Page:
Dairy farmers—particularly in Maine, but in the Midwest as well—have recently made headlines because of alleged PFAS contamination on farms and in dairy milk. The U.S. senators from Maine are bringing to light farm contamination in their states, and it is likely to gain traction in other agriculture-heavy jurisdictions, particularly the Midwest.
“Over the past several years, we have seen family farms in Maine affected by PFAS. In 2016, a dairy farmer in Arundel, Maine, discovered that the milk produced on his farm contains some of the highest levels ever reported for a PFAS contaminant,” said Maine Senator Susan Collins at a recent Senate Agriculture Appropriations Subcommittee (SAAS) hearing. Similarly, last year a dairy farm in Fairfield, Maine, found PFAS levels in its dairy milk that were reportedly 153 times higher than the Maine standard for determining whether it was fit for sale.
Through a program called the Dairy Indemnity Payment Program, the United States Department of Agriculture does provide some support to farms which have been directed to remove their milk from the commercial market. However, Senator Collins’ constituents are concerned that the program is insufficient to keep farms in business.
At the SAAS hearing, Secretary of Agriculture Tom Vilsack responded to Senator Collins: “I think the challenge for us is that in the past, we have been basically providing indemnity for the milk that was impacted. I think what we are looking at now is basically indemnifying the farmers for the cows themselves. And I think that’s going to provide more relief and the kind of relief that your dairy producers are probably looking for, and we are working on that. We are going to get that done relatively soon.”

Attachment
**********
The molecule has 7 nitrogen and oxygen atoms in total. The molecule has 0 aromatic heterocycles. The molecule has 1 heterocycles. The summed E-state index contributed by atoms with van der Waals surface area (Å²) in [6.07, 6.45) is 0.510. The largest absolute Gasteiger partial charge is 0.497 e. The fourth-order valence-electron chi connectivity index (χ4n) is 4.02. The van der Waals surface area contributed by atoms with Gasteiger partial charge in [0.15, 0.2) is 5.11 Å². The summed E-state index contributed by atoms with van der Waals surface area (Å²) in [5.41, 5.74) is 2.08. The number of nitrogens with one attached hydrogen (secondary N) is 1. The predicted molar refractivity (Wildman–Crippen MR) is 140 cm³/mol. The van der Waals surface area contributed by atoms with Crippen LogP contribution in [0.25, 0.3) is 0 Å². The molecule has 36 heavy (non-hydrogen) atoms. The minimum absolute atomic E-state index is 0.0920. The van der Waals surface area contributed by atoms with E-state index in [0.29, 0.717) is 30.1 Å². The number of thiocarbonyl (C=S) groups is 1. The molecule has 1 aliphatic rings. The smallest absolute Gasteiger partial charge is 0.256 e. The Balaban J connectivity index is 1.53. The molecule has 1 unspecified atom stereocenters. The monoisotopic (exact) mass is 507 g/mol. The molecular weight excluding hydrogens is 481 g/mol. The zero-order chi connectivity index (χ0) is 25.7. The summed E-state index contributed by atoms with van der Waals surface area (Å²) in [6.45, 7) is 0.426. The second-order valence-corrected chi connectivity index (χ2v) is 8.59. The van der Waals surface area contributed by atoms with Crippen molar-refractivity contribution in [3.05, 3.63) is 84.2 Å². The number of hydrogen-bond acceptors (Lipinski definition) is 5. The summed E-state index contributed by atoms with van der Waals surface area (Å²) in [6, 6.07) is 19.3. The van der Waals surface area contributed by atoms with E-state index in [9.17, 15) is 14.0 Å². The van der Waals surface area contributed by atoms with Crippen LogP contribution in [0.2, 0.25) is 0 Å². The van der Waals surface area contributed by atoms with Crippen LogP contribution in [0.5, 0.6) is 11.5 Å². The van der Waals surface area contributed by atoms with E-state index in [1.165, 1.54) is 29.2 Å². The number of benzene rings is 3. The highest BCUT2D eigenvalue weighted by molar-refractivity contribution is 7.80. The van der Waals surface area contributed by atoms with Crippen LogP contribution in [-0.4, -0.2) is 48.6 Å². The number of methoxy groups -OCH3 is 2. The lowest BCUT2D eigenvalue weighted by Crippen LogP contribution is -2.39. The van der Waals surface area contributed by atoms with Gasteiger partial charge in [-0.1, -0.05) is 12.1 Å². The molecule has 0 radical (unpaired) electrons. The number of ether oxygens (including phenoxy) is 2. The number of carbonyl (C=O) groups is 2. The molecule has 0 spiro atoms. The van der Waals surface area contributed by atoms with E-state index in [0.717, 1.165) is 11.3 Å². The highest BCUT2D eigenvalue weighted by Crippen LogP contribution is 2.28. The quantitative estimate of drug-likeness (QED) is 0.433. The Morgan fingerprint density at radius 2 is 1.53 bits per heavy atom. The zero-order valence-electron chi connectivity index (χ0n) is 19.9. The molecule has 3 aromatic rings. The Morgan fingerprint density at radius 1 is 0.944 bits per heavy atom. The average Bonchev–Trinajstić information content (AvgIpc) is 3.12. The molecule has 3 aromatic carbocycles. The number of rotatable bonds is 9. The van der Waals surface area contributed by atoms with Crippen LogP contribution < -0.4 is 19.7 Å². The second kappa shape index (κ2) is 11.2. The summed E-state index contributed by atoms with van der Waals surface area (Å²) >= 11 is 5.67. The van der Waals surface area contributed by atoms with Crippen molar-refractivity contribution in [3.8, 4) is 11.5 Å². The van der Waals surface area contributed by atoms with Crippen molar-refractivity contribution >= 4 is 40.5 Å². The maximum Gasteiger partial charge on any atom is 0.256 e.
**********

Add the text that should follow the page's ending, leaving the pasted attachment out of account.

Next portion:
Relatedly, the State of Maine has proposed new laws on PFAS in an effort to protect and aid farmers. LD 558, “Resolve, Directing the Department of Agriculture, Conservation and Forestry To Study Alternative Cropping Systems for Farmers Affected by Perfluoroalkyl and Polyfluoroalkyl Substances Contamination,” will direct the Department of Agriculture, Conservation and Forestry to develop a comprehensive research study plan to identify and aid farmers who are or may be affected by perfluoroalkyl and polyfluoroalkyl substances contamination. Reportedly, this plan will consider alternative crops that may be planted on the land, or alternative land uses for contaminated land.
One of the primary advocates for this Maine legislation says that PFAS and the chemicals related to them are likely to become a giant challenge to the Agricultural industry. “We don’t have the money as a state to try to remediate the contamination. We need to begin the hard work of finding ways to support our industry, keep our farms open, and preserve the safety of our consumers,” said state Representative Bill Pluecker.
The Environmental Law Monitor will continue to watch for and report on similar legislative efforts in other states with large agricultural output.